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Curtis Symphony Orchestra launches its season at Kimmel Center, Oct 23

Launching an orchestral season that celebrates Curtis-trained composers and guest artists, the Curtis Symphony Orchestra presents a concert on Sunday, October 23 at Verizon Hall in Philadelphia’s Kimmel Center. Conducted by Michael Stern (’86), Music Director of the Kansas City Symphony, and by current Curtis student and emerging maestro Vinay Parameswaran, the program features the Philadelphia premiere of a new fanfare commissioned from faculty member David Ludwig (’01); an American classic by one of Curtis’s first students, Samuel Barber (’34); and the chance to hear new faculty member and “formidable musician” (New Yorker) Jonathan Biss (’01) in Beethoven’s Fourth Piano Concerto. Concluding with Tchaikovsky’s Fourth Symphony, the concert represents the highpoint of the Curtis Institute of Music’s Season Premiere Gala Weekend, part of the school’s season-long Appassionato celebration.
Recently named one of the world’s “Top 100 Composers Under 40” (NPR), Dr. David Ludwig (b.1974) “deserves his growing reputation as one of the up-and-comers of his generation” (Chicago Tribune). Having completed postgraduate studies at Curtis with composers Richard Danielpour, Jennifer Higdon, and Ned Rorem, he is now a member of the school’s composition faculty himself – besides serving as the Gie and Lisa Liem Artistic Chair of Performance Studies and directing Curtis 20/21, the school’s contemporary music ensemble. His new work, a Curtis commission, is titled Fanfare for Sam as a nod to Samuel Barber; this Philadelphia premiere performance will be led by conducting student and rising star, Vinay Parameswaran.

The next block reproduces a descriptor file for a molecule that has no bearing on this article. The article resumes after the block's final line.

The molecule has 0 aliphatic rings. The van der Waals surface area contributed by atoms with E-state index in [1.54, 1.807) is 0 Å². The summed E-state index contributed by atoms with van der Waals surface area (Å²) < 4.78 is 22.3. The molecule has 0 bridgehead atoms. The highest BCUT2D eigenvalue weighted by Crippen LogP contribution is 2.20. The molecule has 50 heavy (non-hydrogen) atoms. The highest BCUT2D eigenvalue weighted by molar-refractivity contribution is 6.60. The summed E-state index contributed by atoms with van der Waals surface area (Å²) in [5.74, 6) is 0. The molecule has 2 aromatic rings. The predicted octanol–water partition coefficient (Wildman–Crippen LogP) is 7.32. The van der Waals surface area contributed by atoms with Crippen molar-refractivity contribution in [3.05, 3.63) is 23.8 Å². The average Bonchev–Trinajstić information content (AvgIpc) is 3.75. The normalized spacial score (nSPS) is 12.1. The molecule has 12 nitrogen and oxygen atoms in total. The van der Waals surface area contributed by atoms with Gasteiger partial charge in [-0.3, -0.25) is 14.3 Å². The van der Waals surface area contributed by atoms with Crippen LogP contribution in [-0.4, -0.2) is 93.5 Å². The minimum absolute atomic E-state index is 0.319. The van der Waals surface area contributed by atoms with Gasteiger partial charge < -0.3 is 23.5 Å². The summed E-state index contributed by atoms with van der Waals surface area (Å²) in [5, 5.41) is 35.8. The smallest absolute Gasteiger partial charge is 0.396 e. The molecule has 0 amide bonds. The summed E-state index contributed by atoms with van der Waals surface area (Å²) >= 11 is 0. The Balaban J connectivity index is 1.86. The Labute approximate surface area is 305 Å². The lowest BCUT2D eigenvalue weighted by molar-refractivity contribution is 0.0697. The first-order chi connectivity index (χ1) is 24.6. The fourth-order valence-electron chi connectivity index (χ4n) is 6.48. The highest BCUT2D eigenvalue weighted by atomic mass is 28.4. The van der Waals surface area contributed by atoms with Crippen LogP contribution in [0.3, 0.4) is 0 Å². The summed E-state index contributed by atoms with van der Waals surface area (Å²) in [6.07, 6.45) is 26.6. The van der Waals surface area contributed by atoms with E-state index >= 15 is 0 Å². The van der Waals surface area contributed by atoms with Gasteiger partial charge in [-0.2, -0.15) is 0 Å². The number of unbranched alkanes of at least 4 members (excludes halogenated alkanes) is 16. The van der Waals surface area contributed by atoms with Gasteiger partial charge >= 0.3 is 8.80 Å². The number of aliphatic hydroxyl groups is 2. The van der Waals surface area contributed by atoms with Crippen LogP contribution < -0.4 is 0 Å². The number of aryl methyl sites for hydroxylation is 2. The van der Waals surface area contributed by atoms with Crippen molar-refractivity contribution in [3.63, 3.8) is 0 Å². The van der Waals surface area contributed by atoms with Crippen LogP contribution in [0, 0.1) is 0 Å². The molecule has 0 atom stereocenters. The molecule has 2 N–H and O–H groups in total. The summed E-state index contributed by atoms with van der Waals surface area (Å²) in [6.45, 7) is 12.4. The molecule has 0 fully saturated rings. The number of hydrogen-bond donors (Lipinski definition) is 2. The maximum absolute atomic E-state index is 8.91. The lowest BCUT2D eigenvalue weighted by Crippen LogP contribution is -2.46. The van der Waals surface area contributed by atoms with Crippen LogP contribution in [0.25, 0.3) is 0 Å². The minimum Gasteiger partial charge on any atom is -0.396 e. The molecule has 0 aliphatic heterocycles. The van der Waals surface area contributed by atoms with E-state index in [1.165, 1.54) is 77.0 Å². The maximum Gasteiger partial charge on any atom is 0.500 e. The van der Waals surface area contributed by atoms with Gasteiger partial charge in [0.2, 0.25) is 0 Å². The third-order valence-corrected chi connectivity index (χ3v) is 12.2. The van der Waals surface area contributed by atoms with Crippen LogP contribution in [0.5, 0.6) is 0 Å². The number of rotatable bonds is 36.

Samuel Barber (1910-81) is one of the most important American composers of the last century. His distinguished contributions to the orchestral, choral, operatic, and piano repertoires include the Adagio for Strings, widely recognized as a modern masterpiece. Among the first students to enter the Curtis Institute when it opened in 1924, Barber studied voice, composition with Rosario Scalero, and piano with the renowned Isabelle Vengerova. Even before his graduation from Curtis in 1934, his works were premiered by the Philadelphia Orchestra under Eugene Ormandy. He soon established himself within America’s classical community, winning the favor of such important artists as Koussevitzky and Horowitz.
Barber wrote his Cello Concerto for cellist Raya Garbousova, whose grandson happens to be Jonathan Biss, piano soloist in the Beethoven concerto. A new appointment to the piano faculty at Curtis, Biss is himself an alumnus of the school, having studied with Leon Fleisher before graduating in 2001. He has since launched a successful performing and recording career; his numerous awards include the Leonard Bernstein Award, the Andrew Wolf Memorial Chamber Music Award, an Avery Fisher Career Grant, and the 2003 Borletti-Buitoni Trust Award.
The Season Premiere Gala Weekend begins with a black-tie dinner at Philadelphia’s Radisson Plaza-Warwick Hotel on the evening of Saturday, October 22, followed by tours of Lenfest Hall on Sunday before the 3pm concert. Officially opened in September, Lenfest Hall is the first major expansion of the Curtis campus in more than 20 years, adding 105,000 square feet of space. This includes the Miriam and Robert Gould Rehearsal Hall: the Curtis Symphony’s new 3,200-square-foot rehearsal space – customized and acoustically designed to accommodate a full orchestra for the largest-scale core repertoire, enhancing Curtis’s ability to attract world-renowned visiting conductors and guest artists. The Gala Weekend also includes a festive preconcert celebration for the general public on Sunday at 1pm in the Kimmel Center’s Commonwealth Plaza. A variety of multimedia stations will take visitors through Curtis’s rich heritage; explore the school’s impact on Philadelphia and the world; delve into Lenfest Hall; and offer stories from Curtis alumni. The celebration is free and open to the public; no tickets are required.